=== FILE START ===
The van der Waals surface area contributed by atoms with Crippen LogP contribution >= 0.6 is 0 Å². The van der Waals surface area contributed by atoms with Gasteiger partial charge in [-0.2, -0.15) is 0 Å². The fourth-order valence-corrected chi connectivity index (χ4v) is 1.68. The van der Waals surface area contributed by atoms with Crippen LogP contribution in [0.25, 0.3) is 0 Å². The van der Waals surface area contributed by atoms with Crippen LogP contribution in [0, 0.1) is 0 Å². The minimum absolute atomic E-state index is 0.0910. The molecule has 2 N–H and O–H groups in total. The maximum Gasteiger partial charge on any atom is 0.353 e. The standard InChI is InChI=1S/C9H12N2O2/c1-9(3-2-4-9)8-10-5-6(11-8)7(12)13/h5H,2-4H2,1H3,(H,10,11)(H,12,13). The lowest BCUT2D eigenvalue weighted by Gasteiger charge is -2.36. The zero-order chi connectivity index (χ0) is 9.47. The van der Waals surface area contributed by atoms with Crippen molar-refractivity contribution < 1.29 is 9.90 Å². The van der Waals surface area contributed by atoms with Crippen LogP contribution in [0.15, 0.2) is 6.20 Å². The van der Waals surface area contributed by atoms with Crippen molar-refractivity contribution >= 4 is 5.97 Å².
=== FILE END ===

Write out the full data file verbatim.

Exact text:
The van der Waals surface area contributed by atoms with Crippen LogP contribution >= 0.6 is 0 Å². The van der Waals surface area contributed by atoms with Gasteiger partial charge in [-0.2, -0.15) is 0 Å². The fourth-order valence-corrected chi connectivity index (χ4v) is 1.68. The van der Waals surface area contributed by atoms with Crippen LogP contribution in [0.25, 0.3) is 0 Å². The van der Waals surface area contributed by atoms with Crippen LogP contribution in [0, 0.1) is 0 Å². The minimum absolute atomic E-state index is 0.0910. The molecule has 2 N–H and O–H groups in total. The maximum Gasteiger partial charge on any atom is 0.353 e. The standard InChI is InChI=1S/C9H12N2O2/c1-9(3-2-4-9)8-10-5-6(11-8)7(12)13/h5H,2-4H2,1H3,(H,10,11)(H,12,13). The lowest BCUT2D eigenvalue weighted by Gasteiger charge is -2.36. The zero-order chi connectivity index (χ0) is 9.47. The van der Waals surface area contributed by atoms with Crippen molar-refractivity contribution < 1.29 is 9.90 Å². The van der Waals surface area contributed by atoms with Crippen LogP contribution in [0.15, 0.2) is 6.20 Å². The van der Waals surface area contributed by atoms with Crippen molar-refractivity contribution >= 4 is 5.97 Å².